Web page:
A 33-year-old elevator mechanic’s helper (known only as C.E.) was working on top of a traction elevator in an apartment building in Broward County, Fla. Before starting, the elevator mechanic‘s helper engaged a safety stop switch to prevent the elevator cab from moving. When C.E. was holding onto a guide rail with his right dominant hand and preparing to cross to an adjacent elevator, the elevator cab which he was standing on moved upward, suddenly and at a high rate of speed. Three wheels that move the elevator ran over C.E.’s hand.
C.E. suffered crushed injuries to the right hand, including partial severance of his ring finger and injuries leading to amputation of his pinky finger. C.E. underwent more than a dozen surgeries to repair the damage to his hand. He later developed complex regional pain syndrome that was diagnosed to be permanent and caused swelling, burning and electric-shock-like pain and required pain medication. Worker’s compensation paid approximately $750,000 in past medical expenses and earnings.
C.E. retrained himself to use his left hand. He returned to work about 4 ½ years after the incident and became an elevator inspector. He was later laid off. He since has obtained work as a security guard.
C.E. filed suit against the owner of the building and the security company that the owner hired to provide floor-by-floor access to the apartments. C.E. contended that the security company’s employees had altered the original elevator equipment with the owner’s knowledge and consent by installing non-UL-listed parts. C.E. also claimed that those parts-access relay boards that allowed floor-by-floor access to the apartments were susceptible to interference from external electrical signals and caused the elevator’s safety stop switch to malfunction, which caused C.E.’s injuries.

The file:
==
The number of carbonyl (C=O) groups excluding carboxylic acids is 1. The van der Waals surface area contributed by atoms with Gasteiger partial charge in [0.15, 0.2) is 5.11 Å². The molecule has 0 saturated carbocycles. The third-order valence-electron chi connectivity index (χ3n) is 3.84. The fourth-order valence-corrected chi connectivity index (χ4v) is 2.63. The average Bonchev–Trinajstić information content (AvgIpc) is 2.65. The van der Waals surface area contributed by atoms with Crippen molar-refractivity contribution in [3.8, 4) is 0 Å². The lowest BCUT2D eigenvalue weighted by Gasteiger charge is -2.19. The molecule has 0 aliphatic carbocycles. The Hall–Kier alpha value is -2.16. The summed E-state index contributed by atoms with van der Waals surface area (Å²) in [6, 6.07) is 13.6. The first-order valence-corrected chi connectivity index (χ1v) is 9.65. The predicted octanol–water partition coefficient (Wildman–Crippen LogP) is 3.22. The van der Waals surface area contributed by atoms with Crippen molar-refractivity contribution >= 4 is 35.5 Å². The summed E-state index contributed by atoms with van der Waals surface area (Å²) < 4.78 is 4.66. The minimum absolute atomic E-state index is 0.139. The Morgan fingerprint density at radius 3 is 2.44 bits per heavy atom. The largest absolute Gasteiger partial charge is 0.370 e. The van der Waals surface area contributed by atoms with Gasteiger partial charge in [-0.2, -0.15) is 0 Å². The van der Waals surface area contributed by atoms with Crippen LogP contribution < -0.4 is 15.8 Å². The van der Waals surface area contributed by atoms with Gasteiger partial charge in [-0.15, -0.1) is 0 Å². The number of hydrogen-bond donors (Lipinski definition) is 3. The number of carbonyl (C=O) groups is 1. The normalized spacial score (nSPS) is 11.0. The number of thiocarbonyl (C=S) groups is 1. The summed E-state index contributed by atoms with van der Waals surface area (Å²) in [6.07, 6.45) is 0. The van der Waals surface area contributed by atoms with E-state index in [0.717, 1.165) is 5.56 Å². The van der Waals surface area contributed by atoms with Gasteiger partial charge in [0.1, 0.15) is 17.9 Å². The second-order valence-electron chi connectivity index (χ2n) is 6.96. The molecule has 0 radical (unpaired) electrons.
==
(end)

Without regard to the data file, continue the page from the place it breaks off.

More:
The defendants argued that C.E. was the sole cause of his injuries because he chose not to engage the safety stop switch. The relay boards and related wiring and manuals and programming software were lost. C.E. was prepared to seek an order by the court that the jury could consider the lost evidence to be not favorable to the defendants. Before the beginning of the trial, the case was settled for the sum of $1 million. The attorneys representing C.E. were Gabriel Zambrano and Bradley Edwards.
The experts engaged by C.E. were elevator experts, elevator accident forensic engineering experts, a reconstruction surgeon, a vocational rehabilitation expert and a pain management expert.
C.E .v. Jackson Tower Las Olas Condominium Association, Inc., No. 04-002070 (12) (Fla., Broward Co. Cir. February 2014).
Kreisman Law Offices has been handling work injury cases, construction site injury cases and car accident cases for individuals and families who have been harmed, injured or died as a result of the carelessness or negligence of another for more than 38 years in and around Chicago, Cook County, Will County, DuPage County, Kane County, Lake County and its surrounding areas, including Calumet Park, Harvey, Calumet City, Blue Island, Palos Hills, Burr Ridge, Willowbrook, Clarendon Hills, Lemont, Villa Park, Wood Dale, Schiller Park, Chicago (Albany Park, Belmont Heights, Polish Village, Garfield Park, Lawndale, Little Village, West Town, Wicker Park, Clybourn Corridor, Lincoln Park, Gold Coast), Bridgeview, Round Lake, Northlake, Evergreen Park and Elk Grove Village, Ill.
Related blog posts:
$3.5 Million Illinois Jury Verdict for Injured Landscape Worker After Entangled with Trenching Machine